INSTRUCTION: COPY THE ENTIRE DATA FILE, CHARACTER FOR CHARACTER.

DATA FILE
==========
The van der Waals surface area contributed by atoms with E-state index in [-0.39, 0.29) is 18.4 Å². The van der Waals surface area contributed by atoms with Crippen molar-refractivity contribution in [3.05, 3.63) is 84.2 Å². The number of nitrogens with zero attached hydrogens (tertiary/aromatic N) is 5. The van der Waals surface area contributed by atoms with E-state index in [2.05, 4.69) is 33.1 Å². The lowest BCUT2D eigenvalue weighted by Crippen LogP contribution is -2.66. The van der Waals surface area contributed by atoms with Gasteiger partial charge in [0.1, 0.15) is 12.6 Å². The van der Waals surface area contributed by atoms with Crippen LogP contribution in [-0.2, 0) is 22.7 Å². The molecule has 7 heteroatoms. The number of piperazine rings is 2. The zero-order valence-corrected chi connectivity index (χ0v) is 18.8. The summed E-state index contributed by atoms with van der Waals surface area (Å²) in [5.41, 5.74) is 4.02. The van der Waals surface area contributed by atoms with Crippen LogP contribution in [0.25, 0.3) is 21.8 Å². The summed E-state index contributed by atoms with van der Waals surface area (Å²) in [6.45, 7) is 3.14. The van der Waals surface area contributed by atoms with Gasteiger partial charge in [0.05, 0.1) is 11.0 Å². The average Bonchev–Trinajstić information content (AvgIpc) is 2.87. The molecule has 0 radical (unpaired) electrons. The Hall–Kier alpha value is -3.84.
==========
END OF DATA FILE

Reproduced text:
The van der Waals surface area contributed by atoms with E-state index in [-0.39, 0.29) is 18.4 Å². The van der Waals surface area contributed by atoms with Crippen molar-refractivity contribution in [3.05, 3.63) is 84.2 Å². The number of nitrogens with zero attached hydrogens (tertiary/aromatic N) is 5. The van der Waals surface area contributed by atoms with E-state index in [2.05, 4.69) is 33.1 Å². The lowest BCUT2D eigenvalue weighted by Crippen LogP contribution is -2.66. The van der Waals surface area contributed by atoms with Gasteiger partial charge in [0.1, 0.15) is 12.6 Å². The van der Waals surface area contributed by atoms with Crippen LogP contribution in [-0.2, 0) is 22.7 Å². The molecule has 7 heteroatoms. The number of piperazine rings is 2. The zero-order valence-corrected chi connectivity index (χ0v) is 18.8. The summed E-state index contributed by atoms with van der Waals surface area (Å²) in [5.41, 5.74) is 4.02. The van der Waals surface area contributed by atoms with Crippen LogP contribution in [0.25, 0.3) is 21.8 Å². The summed E-state index contributed by atoms with van der Waals surface area (Å²) in [6.45, 7) is 3.14. The van der Waals surface area contributed by atoms with Gasteiger partial charge in [0.05, 0.1) is 11.0 Å². The average Bonchev–Trinajstić information content (AvgIpc) is 2.87. The molecule has 0 radical (unpaired) electrons. The Hall–Kier alpha value is -3.84.